Messing Up

Messing up. Something every person does daily, yearly, hourly. In small ways, big ways, unnoticeable ways. At work, at home, with those we dislike, and those we love. Happens all the time, to everyone.

Happened to me at work this week. I underestimated how much I relied on those around me to keep track of the musicality, spacing, and formations in a ballet that we are rehearsing. And when it came time for me to help a friend learn my part, I couldn't. The choreography that I knew (well enough) while dancing left me when taken out of context. I illustrated the experience below: First the realization. Then the sinking feeling in the gut as the world starts to crumble (the plunging ego, the burning cheeks). Then the rationalizing. And finally the learning.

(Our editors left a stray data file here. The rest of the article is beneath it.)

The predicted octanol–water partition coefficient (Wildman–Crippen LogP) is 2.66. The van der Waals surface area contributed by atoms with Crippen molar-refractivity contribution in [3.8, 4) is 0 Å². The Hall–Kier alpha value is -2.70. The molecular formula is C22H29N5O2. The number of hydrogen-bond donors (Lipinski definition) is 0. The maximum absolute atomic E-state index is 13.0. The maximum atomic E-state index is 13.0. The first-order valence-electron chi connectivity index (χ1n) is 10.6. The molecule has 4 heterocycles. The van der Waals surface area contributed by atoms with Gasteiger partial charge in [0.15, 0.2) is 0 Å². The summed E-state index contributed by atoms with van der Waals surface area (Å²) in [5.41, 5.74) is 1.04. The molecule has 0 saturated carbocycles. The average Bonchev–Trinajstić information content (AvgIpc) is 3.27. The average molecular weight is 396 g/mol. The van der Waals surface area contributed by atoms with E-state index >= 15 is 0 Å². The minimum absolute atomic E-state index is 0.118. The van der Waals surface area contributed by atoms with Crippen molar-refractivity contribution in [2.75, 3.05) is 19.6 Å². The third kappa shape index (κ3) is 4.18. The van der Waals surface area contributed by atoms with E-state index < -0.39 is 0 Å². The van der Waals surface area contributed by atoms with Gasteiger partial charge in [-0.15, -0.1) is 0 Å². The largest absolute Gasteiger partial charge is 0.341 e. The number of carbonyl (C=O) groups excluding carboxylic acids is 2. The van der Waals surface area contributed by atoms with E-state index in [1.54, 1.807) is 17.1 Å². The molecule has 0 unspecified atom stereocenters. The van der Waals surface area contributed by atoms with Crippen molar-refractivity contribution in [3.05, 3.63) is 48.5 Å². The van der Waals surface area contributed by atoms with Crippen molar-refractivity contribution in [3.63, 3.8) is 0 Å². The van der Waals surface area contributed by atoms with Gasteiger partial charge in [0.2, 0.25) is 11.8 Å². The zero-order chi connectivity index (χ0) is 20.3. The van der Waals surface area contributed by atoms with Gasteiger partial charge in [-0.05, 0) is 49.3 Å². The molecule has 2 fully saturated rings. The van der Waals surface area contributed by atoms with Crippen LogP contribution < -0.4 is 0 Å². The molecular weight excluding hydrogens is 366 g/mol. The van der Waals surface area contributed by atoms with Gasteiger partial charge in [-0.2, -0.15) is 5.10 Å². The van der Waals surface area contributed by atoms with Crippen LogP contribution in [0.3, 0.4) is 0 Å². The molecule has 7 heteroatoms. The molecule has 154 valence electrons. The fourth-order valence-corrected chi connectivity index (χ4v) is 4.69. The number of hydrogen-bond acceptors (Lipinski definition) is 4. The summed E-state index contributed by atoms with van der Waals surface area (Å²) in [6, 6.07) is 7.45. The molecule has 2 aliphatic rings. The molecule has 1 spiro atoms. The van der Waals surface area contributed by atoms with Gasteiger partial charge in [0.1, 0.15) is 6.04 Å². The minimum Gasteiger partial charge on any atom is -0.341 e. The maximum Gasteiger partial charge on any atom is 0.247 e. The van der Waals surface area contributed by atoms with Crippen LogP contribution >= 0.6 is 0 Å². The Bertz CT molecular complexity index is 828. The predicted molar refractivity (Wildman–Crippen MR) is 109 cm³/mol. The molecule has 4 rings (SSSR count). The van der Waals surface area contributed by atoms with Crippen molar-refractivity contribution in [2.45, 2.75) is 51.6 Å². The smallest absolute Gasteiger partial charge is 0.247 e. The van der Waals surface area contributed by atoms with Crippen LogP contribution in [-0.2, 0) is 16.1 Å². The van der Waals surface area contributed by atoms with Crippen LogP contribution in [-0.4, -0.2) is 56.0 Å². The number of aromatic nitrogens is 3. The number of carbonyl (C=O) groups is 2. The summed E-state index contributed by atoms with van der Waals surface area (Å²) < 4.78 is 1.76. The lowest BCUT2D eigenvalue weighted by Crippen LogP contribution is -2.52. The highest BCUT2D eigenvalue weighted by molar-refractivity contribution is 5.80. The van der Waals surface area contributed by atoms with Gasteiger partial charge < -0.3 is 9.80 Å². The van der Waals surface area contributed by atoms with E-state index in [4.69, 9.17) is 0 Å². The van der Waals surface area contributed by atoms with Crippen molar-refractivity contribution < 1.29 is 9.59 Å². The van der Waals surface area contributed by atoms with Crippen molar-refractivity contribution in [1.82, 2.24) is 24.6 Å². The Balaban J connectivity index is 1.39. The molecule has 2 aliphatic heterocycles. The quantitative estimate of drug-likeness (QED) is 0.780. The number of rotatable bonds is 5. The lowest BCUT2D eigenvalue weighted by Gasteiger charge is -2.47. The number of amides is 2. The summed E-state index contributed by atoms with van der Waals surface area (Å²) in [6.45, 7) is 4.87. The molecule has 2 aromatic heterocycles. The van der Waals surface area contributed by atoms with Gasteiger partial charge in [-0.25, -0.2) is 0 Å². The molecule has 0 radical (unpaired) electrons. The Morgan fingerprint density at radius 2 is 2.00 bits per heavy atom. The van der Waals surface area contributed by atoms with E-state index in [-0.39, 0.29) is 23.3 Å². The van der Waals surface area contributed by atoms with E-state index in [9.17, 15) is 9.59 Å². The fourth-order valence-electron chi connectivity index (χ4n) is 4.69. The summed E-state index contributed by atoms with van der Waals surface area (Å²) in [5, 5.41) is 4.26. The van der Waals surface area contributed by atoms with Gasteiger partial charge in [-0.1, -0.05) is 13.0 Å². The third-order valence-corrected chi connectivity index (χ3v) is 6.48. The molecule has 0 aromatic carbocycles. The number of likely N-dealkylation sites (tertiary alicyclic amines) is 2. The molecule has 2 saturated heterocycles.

Oh $#*!

Oh $#*!

I messed up I messed up ImessedupImessedupImessedup...

I messed up I messed up ImessedupImessedupImessedup...

EveryonemakesmistakesEveryonemakesmistakesEveryone...

EveryonemakesmistakesEveryonemakesmistakesEveryone...

Better not let that happen again. (guess this is my determination face haha)

Better not let that happen again. (guess this is my determination face haha)

Often, (as was the case for me this week) messing up doesn't have immediate outer consequences. I didn't get reprimanded or humiliated or fired. My reputation isn't permanently damaged. And for this I am grateful. Because this kind of mistake is like a freebie. It is a chance to internalize a lesson without too much suffering. It is a chance to grow. 

Malcolm X's words apply to mistakes and lessons big and small: 

"There is no better [teacher] than adversity. Every defeat, every heartbreak, every loss, contains it's own seed, it's own lesson on how to improve your performance the next time."